More than 2.2 million people worldwide suffer from atrial fibrillation, an irregular and often rapid heart rate that causes poor blood flow to the body. During atrial fibrillation, the heart's two upper chambers beat irregularly, out of sync with the two lower chambers.
Typical surgical treatment of atrial fibrillation, called the Cox-Maze procedure, involves a large incision down the front of the chest and spreading the ribs to gain access to the heart. This provides the surgeon with a direct view of the area to be treated, and the success rate is excellent. However, due to the highly invasive nature of this procedure, it is often done only if another procedure such as a coronary bypass must also be done.
A New Surgical Approach
Surgeons at the Methodist DeBakey Heart & Vascular Center have perfected an alternative technique called a "mini-Maze" procedure, which involves three smaller incisions in the side of the chest.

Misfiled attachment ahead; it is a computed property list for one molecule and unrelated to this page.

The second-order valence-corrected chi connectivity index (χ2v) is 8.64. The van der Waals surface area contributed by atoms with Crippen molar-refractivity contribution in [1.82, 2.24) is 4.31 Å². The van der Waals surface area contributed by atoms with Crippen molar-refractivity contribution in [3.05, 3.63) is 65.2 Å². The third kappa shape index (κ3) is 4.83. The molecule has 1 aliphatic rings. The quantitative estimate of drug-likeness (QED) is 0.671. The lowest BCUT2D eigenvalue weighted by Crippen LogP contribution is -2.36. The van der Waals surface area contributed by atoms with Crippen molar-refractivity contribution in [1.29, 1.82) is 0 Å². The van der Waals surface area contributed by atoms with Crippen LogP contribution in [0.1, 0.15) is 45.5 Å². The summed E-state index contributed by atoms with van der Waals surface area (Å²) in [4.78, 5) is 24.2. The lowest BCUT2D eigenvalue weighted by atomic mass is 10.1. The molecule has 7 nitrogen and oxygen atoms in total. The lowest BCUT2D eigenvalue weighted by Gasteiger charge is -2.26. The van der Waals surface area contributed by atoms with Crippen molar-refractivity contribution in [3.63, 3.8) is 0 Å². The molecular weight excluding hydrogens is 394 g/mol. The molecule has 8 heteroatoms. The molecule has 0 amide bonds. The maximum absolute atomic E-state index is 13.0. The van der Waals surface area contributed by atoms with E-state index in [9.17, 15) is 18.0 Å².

The mini-Maze procedure can be an effective treatment for atrial fibrillation. By performing this highly technical procedure in a minimally-invasive environment and without spreading the ribs, patients experience much less pain, heal faster, and are able to get back to normal lives much more quickly.
For more information about treatment of atrial fibrillation at the Methodist DeBakey Heart & Vascular Center, please call 713-DEBAKEY (332-2539) or complete our online contact us form.